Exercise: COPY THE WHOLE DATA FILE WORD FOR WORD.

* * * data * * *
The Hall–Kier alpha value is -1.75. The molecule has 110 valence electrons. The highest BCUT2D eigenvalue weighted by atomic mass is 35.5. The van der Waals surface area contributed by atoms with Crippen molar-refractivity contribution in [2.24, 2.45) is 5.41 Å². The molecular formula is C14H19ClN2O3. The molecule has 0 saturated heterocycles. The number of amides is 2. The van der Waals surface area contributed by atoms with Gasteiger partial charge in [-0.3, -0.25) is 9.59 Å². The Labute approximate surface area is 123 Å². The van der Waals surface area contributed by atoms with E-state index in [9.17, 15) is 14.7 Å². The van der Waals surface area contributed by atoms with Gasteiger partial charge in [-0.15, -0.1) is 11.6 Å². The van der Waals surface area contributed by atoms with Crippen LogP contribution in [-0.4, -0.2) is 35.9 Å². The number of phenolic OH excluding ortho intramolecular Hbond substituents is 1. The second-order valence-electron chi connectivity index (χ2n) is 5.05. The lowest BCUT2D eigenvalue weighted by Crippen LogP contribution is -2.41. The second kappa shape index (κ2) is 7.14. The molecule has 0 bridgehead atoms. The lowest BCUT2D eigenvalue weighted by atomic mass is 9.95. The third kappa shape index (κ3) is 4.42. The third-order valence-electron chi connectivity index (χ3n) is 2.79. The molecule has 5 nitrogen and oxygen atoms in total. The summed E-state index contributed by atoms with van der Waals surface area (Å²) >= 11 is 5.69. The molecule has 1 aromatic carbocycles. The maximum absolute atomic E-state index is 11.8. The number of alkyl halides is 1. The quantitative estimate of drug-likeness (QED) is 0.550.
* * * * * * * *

The Hall–Kier alpha value is -1.75. The molecule has 110 valence electrons. The highest BCUT2D eigenvalue weighted by atomic mass is 35.5. The van der Waals surface area contributed by atoms with Crippen molar-refractivity contribution in [2.24, 2.45) is 5.41 Å². The molecular formula is C14H19ClN2O3. The molecule has 0 saturated heterocycles. The number of amides is 2. The van der Waals surface area contributed by atoms with Gasteiger partial charge in [-0.3, -0.25) is 9.59 Å². The Labute approximate surface area is 123 Å². The van der Waals surface area contributed by atoms with E-state index in [9.17, 15) is 14.7 Å². The van der Waals surface area contributed by atoms with Gasteiger partial charge in [-0.15, -0.1) is 11.6 Å². The van der Waals surface area contributed by atoms with Crippen LogP contribution in [-0.4, -0.2) is 35.9 Å². The number of phenolic OH excluding ortho intramolecular Hbond substituents is 1. The second-order valence-electron chi connectivity index (χ2n) is 5.05. The lowest BCUT2D eigenvalue weighted by Crippen LogP contribution is -2.41. The second kappa shape index (κ2) is 7.14. The molecule has 0 bridgehead atoms. The lowest BCUT2D eigenvalue weighted by atomic mass is 9.95. The third kappa shape index (κ3) is 4.42. The third-order valence-electron chi connectivity index (χ3n) is 2.79. The molecule has 5 nitrogen and oxygen atoms in total. The summed E-state index contributed by atoms with van der Waals surface area (Å²) >= 11 is 5.69. The molecule has 1 aromatic carbocycles. The maximum absolute atomic E-state index is 11.8. The number of alkyl halides is 1. The quantitative estimate of drug-likeness (QED) is 0.550.